Rohingya crisis

Host Bangladesh bears all burdens


After a lapse of two years of the Rohingya influx, host country Bangladesh is now beset with horrible burdens economically, politically and environmentally, as the world community is yet to make any headway to get over this crisis. Since the influx, there have been a large number of reports of attacks on police and harassment of journalists by the forcibly displaced Myanmar nationals.

Marking their second anniversary of ethnic cleansing from Rakhine, Rohingya surged to international communities to mount up pressure on Myanmar to admit their citizenship and human rights. On Thursday last, the most recent repatriation attempt hopelessly ended up without a single Turning up expressing interest for repartition.

Leading Non-government Organizations (NGO) allegedly told the refugees not to return Myanmar if their demands remain unmet. It has come to light that several NGOs working in the Rohingya camps in Cox's Bazaar are deliberately delaying the repatriation of the community for their own interests. A small vested group of NGOs is openly active to delay the repatriation process, instead of working for a safe and sustainable repatriation of Rohingyas.

Many top level officials do not want the Rohingya repatriation to take place quickly as they receive a large amount of financial aid from international agencies. Kutupalong camp leader Mohamamd Yunus Arman said, "It's unfortunate to face such anarchy in another country." Rohingya leaders also urged the international community to take steps to ensure justice against the genocide carried out against the Rohingya community in Myanmar.

Murder, robbery, rape, assault of police, human trafficking, and abductions are taking place both inside and outside the camps.According to police sources, to control crimes, the police have lodged 471 cases in the last two years, accusing 1,088 individuals.Law enforcers said that crime rates have soared in 34 Rohingya camps. After sunset, camps become havens for criminals.

A few days ago ruling party local leader Omar Faruk, 30, was shot dead at Teknaf by a group of Rohingya men.Rohingyas, who came to Bangladesh to save lives, were given shelter in Bangladesh under the directive of Prime Minister Sheikh Hasina.From that period, with the help of the government of Bangladesh, local and foreign development agencies are providing the Rohingyas with food, shelter, education and other humanitarian needs.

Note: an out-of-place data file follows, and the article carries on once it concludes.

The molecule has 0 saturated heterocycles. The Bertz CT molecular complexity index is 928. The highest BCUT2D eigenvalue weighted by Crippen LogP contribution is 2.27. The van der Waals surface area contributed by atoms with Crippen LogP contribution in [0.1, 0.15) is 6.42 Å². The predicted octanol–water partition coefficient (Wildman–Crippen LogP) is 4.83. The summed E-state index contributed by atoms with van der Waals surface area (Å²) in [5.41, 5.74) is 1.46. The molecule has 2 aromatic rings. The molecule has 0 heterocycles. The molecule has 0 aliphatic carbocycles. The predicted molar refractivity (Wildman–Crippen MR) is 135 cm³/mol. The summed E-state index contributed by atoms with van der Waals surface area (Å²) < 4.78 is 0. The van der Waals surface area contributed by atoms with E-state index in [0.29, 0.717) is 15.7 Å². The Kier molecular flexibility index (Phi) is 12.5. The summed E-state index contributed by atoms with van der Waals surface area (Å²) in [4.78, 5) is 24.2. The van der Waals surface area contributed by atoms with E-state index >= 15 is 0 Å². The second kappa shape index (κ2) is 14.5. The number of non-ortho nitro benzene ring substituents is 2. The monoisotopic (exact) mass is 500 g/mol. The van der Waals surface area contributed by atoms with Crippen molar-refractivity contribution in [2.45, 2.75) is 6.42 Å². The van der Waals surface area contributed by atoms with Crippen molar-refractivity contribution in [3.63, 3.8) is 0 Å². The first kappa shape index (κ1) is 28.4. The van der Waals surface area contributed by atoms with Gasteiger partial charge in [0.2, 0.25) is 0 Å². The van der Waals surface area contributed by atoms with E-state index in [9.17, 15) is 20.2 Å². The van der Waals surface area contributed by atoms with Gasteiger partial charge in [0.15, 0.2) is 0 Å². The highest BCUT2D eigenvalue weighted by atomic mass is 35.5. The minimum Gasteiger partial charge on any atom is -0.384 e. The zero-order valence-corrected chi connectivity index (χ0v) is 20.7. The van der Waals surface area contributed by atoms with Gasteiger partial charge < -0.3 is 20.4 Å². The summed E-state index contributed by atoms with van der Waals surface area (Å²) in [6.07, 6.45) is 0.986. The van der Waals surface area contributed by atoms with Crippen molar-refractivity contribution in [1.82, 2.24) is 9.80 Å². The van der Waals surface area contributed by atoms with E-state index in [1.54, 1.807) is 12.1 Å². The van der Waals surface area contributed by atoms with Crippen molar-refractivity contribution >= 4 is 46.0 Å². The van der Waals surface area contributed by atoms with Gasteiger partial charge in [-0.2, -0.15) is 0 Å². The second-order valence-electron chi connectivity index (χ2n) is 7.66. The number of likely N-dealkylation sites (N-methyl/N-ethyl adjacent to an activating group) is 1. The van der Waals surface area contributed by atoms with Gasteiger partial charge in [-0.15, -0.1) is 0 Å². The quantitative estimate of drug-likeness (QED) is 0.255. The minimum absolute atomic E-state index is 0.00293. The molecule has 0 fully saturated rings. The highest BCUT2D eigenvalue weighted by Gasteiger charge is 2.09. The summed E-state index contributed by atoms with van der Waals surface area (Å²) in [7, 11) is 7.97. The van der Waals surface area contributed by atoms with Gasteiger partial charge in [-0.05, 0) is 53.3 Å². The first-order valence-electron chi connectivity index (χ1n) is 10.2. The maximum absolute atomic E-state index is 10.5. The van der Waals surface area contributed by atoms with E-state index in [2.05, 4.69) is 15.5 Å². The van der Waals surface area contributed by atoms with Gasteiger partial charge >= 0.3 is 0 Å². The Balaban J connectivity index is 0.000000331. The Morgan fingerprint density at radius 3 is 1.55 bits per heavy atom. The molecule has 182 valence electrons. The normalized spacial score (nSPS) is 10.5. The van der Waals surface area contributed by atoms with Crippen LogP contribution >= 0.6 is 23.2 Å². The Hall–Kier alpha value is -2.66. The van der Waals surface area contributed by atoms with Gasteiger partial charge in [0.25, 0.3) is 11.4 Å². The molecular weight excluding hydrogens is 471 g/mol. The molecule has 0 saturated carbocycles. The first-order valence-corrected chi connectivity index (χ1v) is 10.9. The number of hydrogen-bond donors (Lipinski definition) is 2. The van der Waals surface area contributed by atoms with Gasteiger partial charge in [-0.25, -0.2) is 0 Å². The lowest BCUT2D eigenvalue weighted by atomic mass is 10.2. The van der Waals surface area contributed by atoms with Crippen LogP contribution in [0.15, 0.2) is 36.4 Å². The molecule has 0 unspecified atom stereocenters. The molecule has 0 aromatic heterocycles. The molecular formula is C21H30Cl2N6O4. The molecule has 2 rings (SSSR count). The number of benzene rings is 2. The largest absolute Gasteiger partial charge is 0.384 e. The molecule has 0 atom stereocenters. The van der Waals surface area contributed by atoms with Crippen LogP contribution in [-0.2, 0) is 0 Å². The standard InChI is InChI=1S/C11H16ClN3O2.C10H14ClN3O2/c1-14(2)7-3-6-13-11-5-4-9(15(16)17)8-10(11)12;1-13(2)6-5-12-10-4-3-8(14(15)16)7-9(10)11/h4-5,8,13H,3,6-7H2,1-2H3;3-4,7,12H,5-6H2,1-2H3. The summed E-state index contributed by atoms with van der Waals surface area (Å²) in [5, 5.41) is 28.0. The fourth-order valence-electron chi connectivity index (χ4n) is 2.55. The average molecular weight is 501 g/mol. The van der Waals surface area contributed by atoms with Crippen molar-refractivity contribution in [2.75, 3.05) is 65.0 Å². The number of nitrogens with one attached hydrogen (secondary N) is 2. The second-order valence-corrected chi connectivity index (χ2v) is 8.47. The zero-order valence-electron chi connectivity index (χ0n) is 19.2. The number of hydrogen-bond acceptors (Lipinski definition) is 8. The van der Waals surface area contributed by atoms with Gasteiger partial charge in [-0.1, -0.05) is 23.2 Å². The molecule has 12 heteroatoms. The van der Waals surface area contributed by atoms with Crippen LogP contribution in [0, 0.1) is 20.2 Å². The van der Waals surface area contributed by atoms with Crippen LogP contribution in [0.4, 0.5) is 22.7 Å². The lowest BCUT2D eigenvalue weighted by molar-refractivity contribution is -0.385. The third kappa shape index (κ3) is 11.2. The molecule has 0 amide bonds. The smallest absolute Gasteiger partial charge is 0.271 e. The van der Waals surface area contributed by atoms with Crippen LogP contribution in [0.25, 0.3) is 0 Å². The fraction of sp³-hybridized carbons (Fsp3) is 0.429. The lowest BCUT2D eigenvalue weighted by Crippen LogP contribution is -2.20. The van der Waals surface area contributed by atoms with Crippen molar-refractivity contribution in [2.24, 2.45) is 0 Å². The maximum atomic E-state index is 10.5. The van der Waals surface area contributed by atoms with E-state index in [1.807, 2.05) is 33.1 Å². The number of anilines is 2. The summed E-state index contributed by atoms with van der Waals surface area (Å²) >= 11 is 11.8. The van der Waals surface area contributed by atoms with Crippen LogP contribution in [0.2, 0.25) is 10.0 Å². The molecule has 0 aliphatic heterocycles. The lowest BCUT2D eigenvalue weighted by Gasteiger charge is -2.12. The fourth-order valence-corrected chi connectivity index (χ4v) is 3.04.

Migration researcher and NGO worker Aminul Islam has viewed that Myanmar must make a genuine attempt to restore Rohingya's faith in the repatriation process.The Myanmar government held no discussions and made no effort to open dialogue before suddenly coming up with a list of 1,037 families for repatriation, he said.

More than 7,00,000 Rohingyas, mostly women, children and elderly people, entered Bangladesh after fleeing murder, arson and rape during 'security operations' by the Myanmar military in Rakhine.The United Nations denounced the killing as ethnic cleansing and genocide, beginning from August 25, 2017.

Amir Ahmed, a teacher at a school in Camp No 1, said, "Citizenship as Rohingyas, security of our lives and return of our homes and lands must be ensured before we are repatriated".Another Rohingya man, who lives in Camp No 8, said, "We are not happy here. But we are at least alive.”"We know we are a burden on this country. But we didn't have any other choice," he said.

All families interviewed have reaffirmed their willingness to return, once their concerns are reasonably addressed by the Government of Myanmar.Last week, the governments of Bangladesh and Myanmar made a second attempt to repatriate some Rohingya families currently living in Camp No 26 at Shalbagan and Teknaf.

But the attempt fell on its face after the Rohingyas made it clear that they felt betrayed as Myanmar did not hold dialogue with them and they will not go back until their demands are met, of which citizenship is top priority.They also demanded restoration of their homes, lands and assets, trial of those who carried out the atrocities on the Rohingyas and rehabilitations of those living in the camps of internally displaced people (IDP) in Myanmar.

The government of Bangladesh handed the list of 3,450 individuals, so far verified by Myanmar, to UNHCR through the United Nations Resident Coordinator in Dhaka on August 8, to ascertain whether these people are ready to return voluntarily to northern Rakhine under the present circumstances.Of them, UNHCR interviewed 339 families comprising 1,276 individuals, till August 22.

Cox's Bazar Deputy Commissioner Md Kamal Hossain said, “The government is working to provide food, shelter, medicine and other necessities for humanitarian reasons. Some NGOs are telling the Rohingyas that they should not return unless some conditions, such as citizenship, are ensured.”“The NGO officials are allegedly out to create fear among the Rohingya people for their own benefits,” he added.

Giorgi Gigauri, chief of mission of the International Organisation of Migration (IOM) in Bangladesh said, "As long as the return is voluntary, dignified and sustainable, what better outcome can anybody hope for? This is everything we ever wanted."He said the Rohingyas themselves are the most affected of course, but we must remember that the locals also have been deeply affected by this crisis.